ST. Jonnsbury, VT, Dec 01, 2011 -- Agriculture Under Secretary for Rural Development Dallas Tonsager today announced that USDA is awarding funds to six maple syrup producers, including five in Vermont, to make their operations more energy efficient and competitive. Funding is provided through Rural Energy for America Program (REAP) which is administered by USDA Rural Development.
“The Obama Administration is assisting cooperatives, small businesses, and farmers across the nation as they work to reduce their energy costs,” said Tonsager. “When energy costs are reduced, American rural businesses become more competitive, allowing them to expand and create jobs.”
The maple syrup industry is vital to Vermont’s economy. According to figures compiled by the USDA National Agricultural Statistics Service (NASS), Vermont led all states in maple syrup production in 2011 with over 1.1 million gallons produced, a 28 percent increase from the previous year. The announcements today conclude a series of awards provided to maple producers in 2011 through REAP. This year, 43 projects in eight states were funded through REAP. For the year, $300,811 in grants awarded through REAP contributed to over $1.3 million in total project development to help maple syrup producers lower their energy use. For a list of reverse osmosis projects funded by USDA during fiscal year 2011, click here.
A complete list of funding recipients announced today follows:
Eric Remick Hardwick $4,975
Larry Cota East Fairfield $12,705
Matthew Gedeon Fairfax $2,112
Francis Hall Cambridge $9,470
Richard Hoburn Franklin $24,158
Jude Bluemle Hawks $7,960
A recipient must meet the conditions of the grant or loan agreement to receive USDA funding. REAP grants can finance up to 25 percent of a project's cost, up to $500,000 for renewable energy systems and $250,000 for energy efficiency improvements.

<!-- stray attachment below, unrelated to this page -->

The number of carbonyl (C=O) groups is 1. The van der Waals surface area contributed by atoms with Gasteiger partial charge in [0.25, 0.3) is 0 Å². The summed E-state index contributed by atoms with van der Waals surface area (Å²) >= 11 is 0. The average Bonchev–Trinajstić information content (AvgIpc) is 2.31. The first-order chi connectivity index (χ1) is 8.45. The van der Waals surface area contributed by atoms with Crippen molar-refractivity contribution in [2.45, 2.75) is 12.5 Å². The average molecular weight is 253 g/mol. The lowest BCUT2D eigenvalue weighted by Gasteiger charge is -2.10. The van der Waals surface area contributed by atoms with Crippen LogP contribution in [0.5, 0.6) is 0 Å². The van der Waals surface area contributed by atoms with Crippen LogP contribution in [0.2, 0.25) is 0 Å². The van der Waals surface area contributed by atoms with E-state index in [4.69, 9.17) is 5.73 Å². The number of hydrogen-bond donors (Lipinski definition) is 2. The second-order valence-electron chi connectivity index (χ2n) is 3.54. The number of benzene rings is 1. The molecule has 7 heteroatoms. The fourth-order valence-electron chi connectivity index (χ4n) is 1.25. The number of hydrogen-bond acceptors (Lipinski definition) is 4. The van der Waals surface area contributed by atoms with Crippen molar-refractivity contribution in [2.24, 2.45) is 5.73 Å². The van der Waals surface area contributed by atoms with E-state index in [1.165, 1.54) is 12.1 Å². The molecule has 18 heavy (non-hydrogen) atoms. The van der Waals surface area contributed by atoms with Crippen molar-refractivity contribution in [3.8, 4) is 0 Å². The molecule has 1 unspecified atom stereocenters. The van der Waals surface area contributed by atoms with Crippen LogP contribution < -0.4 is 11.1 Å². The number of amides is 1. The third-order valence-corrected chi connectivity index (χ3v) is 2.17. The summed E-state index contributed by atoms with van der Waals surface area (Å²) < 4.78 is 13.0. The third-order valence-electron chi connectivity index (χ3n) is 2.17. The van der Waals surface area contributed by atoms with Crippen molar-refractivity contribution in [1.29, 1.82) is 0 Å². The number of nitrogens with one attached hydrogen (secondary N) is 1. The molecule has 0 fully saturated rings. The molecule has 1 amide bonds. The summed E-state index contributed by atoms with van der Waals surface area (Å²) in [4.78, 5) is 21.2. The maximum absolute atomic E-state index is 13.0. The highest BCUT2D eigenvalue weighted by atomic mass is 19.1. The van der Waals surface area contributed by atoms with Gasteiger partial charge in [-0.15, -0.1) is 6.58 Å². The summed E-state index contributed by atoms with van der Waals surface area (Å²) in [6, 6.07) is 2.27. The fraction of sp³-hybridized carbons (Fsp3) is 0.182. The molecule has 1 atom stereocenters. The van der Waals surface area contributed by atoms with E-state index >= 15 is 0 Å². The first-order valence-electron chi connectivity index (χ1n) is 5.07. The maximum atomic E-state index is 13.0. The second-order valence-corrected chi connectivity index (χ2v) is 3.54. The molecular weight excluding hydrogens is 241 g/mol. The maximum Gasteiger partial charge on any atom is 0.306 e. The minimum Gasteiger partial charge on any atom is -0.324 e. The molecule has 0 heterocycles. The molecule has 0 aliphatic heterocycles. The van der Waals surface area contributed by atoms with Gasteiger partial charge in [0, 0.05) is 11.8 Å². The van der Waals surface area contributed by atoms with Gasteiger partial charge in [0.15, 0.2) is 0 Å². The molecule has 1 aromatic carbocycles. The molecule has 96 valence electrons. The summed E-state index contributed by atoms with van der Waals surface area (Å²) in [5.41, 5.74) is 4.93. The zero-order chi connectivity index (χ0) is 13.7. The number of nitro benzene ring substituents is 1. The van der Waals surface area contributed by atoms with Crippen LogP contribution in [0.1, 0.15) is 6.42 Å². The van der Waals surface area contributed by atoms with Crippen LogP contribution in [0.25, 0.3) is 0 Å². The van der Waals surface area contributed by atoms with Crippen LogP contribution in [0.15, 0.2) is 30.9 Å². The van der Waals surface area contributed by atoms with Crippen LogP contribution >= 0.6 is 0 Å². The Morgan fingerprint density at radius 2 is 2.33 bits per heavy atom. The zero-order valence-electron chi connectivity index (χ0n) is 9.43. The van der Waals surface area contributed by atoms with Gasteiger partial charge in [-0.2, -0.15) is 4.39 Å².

Funding announced today will allow producers to install reverse osmosis systems to remove water from sap before it is boiled down to syrup. By removing the water before boiling the sap, producers reduce the amount of energy they consume in the production process.
USDA strongly supports maple syrup producers through the REAP and other programs such as the Natural Resources Conservation Service’s (NRCS) Environmental Quality Incentives Program (EQIP). For instance, USDA used a Conservation Innovation Grant (CIG), a component of EQIP, to help an award-winning maple syrup producer purchase and install a clean burning, wood-fired evaporator to improve the maple sugaring operation, thereby decreasing its environmental impact and increasing safety. The CIG project, the first of its kind in New Hampshire, is funded by a $10,534 grant that NRCS awarded to The Maple Guys of New Hampshire two years ago. The Maple Guys will match the grant CIGs promote innovative conservation approaches and technologies that support environmental enhancements.
Since taking office, President Obama’s Administration has taken historic steps to improve the lives of rural Americans, put people back to work and build thriving economies in rural communities. From proposing the American Jobs Act to establishing the first-ever White House Rural Council – chaired by Agriculture Secretary Tom Vilsack – the President wants the federal government to be the best possible partner for rural businesses and entrepreneurs creating job opportunities and for people who want to live, work, and raise their families in rural communities.
USDA, through its Rural Development mission area, administers and manages housing, business and community infrastructure and facility programs through a national network of state and local offices. Rural Development has an active portfolio of more than $155 billion in affordable loans and loan guarantees. These programs are designed to improve the economic stability of rural communities, businesses, residents, farmers and ranchers and improve the quality of life in rural America.
USDA is an equal opportunity provider, employer and lender. To file a complaint of discrimination, write: USDA, Director, Office of Civil Rights, 1400 Independence Avenue, SW, Washington, DC 20250-9410 or call (800) 795-3272 (voice), or (202) 720-6382 (TDD).